Stein makes you notice things about the Iron Factory that you would not have noticed before
Leah Stein Dance Company
Greek revival structures and riverscape environs inspire an immersive choral-dance work that explores the specific interplay of machinery and nature.
Nine point five hours, five pieces of theater, ten bicyclists, and no great plan on how we’re gonna eat: that was the format for day two of PHINDIE’S OFFICIAL FRINGE BIKE TOUR.
In SPLICE, a single flat wave of board whoops its way through the Leonard Pearlstein Gallery, which consists of about four rooms, vaguely defined by false walls.
Wanna experience the best of Fringe, but don’t know how? Overwhelmed by the offerings of the Guide? Fearful to take your first taste of Philly’s oldest and largest performance festival and somehow get it wrong? Or else just don’t want to do it alone?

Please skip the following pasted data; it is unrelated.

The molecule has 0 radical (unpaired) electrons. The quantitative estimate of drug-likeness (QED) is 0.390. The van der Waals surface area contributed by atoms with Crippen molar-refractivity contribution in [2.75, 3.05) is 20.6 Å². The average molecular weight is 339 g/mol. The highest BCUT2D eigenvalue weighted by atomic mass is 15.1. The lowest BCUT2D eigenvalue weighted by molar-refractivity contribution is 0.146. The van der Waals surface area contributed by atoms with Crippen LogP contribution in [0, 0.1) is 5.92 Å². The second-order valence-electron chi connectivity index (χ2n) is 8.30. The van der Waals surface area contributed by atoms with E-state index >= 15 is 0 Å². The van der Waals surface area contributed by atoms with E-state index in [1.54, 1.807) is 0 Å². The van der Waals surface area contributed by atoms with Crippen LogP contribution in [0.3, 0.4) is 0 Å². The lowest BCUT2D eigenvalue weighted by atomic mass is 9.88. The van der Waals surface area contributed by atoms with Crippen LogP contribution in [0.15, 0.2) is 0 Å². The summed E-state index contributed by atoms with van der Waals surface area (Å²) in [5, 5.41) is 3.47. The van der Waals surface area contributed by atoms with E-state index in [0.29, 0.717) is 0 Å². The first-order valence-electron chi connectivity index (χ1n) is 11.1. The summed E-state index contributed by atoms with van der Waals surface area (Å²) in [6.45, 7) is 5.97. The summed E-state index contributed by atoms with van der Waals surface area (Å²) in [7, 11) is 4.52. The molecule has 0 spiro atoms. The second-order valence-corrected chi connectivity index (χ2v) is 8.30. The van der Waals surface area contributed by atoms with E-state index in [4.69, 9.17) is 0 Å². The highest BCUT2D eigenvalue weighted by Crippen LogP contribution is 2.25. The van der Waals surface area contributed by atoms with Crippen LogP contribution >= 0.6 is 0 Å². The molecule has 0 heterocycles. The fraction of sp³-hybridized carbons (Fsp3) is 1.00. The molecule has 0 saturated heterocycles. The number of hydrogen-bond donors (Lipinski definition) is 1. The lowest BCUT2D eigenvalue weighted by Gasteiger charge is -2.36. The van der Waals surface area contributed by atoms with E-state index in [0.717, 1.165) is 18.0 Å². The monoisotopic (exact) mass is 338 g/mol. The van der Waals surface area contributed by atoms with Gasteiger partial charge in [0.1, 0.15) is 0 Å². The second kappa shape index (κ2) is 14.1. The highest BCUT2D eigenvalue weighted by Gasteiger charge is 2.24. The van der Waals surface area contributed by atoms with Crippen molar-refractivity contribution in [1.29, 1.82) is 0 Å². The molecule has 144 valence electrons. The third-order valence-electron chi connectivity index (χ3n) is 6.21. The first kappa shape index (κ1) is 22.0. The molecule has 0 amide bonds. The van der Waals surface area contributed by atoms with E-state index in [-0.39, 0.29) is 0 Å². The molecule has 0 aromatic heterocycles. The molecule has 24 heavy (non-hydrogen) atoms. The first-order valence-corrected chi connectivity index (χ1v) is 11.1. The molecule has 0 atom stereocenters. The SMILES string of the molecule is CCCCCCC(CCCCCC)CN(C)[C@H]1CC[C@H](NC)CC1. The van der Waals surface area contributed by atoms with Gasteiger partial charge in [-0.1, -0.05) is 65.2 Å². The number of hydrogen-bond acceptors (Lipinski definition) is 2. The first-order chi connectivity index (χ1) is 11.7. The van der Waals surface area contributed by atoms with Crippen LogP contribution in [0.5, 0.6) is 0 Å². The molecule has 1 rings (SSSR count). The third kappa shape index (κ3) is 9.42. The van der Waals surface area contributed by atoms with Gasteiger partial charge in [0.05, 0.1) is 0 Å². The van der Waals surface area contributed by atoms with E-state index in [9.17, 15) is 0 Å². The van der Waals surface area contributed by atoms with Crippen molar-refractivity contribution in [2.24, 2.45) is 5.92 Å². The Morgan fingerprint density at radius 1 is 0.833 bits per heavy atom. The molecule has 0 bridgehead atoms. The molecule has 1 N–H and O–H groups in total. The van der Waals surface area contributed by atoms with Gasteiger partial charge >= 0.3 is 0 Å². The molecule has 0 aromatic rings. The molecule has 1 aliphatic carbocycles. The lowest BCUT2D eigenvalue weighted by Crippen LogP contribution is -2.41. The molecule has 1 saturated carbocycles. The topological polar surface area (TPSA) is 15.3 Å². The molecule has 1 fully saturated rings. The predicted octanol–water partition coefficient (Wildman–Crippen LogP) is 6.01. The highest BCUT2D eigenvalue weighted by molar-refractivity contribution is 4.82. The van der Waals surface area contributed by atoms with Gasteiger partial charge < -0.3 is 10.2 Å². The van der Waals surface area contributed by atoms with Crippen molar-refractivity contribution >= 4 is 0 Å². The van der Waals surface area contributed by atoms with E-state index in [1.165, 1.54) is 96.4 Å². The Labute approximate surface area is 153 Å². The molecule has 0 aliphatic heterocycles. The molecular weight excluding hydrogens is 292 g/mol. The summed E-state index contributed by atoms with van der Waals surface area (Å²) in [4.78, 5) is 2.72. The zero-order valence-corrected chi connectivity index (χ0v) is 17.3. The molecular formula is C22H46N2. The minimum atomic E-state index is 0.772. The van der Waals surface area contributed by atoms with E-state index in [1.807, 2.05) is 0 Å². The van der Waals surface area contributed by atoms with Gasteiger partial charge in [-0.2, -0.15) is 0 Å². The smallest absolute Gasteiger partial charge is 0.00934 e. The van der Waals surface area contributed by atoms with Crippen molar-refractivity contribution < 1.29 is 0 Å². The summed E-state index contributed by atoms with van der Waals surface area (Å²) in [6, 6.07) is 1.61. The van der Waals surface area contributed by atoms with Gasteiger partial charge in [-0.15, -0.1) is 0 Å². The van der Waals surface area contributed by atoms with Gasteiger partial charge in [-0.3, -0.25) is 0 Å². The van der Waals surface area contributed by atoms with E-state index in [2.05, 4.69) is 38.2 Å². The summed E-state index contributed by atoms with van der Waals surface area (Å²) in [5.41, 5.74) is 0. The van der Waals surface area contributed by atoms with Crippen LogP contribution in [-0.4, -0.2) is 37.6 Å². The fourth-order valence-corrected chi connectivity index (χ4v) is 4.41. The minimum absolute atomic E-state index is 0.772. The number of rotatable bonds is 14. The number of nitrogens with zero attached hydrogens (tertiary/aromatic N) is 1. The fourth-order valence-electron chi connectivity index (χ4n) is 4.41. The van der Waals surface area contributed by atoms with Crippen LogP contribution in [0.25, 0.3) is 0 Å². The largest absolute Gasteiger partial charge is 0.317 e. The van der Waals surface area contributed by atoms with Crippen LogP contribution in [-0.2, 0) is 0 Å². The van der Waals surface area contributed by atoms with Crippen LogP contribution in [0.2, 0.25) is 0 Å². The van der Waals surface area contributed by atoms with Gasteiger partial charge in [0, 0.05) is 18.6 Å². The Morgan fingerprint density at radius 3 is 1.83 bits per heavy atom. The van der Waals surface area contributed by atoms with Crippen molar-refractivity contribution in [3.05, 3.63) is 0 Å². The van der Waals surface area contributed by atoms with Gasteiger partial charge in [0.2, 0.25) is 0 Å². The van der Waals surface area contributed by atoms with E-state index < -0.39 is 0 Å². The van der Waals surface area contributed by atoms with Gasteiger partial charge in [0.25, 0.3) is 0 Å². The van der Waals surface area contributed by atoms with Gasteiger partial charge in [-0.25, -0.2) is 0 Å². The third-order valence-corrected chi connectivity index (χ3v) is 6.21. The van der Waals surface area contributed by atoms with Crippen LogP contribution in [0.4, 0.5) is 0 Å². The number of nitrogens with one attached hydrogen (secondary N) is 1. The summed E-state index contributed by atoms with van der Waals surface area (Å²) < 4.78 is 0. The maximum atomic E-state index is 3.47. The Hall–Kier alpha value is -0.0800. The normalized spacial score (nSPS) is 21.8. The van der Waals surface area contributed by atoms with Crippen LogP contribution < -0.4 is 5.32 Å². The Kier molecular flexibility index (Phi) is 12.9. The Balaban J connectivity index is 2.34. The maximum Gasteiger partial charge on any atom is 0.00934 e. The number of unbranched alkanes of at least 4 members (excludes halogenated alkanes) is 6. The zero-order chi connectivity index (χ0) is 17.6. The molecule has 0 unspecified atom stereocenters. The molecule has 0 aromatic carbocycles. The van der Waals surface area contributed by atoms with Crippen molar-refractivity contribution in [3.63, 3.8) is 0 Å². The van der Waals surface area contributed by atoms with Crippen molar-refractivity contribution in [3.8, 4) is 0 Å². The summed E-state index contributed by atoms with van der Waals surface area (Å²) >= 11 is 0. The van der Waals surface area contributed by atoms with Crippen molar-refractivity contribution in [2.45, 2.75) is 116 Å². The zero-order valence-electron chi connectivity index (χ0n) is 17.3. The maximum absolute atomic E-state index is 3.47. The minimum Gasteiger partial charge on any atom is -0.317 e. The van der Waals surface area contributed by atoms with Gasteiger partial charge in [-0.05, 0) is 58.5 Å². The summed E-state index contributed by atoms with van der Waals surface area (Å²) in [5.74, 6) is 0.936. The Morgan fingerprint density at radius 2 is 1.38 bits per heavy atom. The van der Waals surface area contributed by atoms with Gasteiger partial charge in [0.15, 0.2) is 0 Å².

Join Phindie for a one-day Fringe immersion, led by Julius Ferraro—Phindie.com theater editor, journalist, playwright, performer, and veteran fringehopper.
Composer Pauline Oliveros once said, “At all times, everything is moving.” For the last year, Philadelphia choreographer Leah Stein has put that to the test. Stein, seven dancers and seven singers have used Oliveros’s Deep Listening practice to investigate dance, music, and theater composition.
Published by The Dance Journal. Republished with kind permission. Leah Stein‘s ADJACENT SPACES is an elegiac chamber dance that interacts with the incredible rooms at Shiloh Baptist Church at 21st and Christian Street. In…
Published by The DANCE Journal, republished by kind permission. In addition to the festival’s annual selection of Presented Fringe performances by internationally renowned contemporary artists and stars of Philadelphia’s stages, this year’s…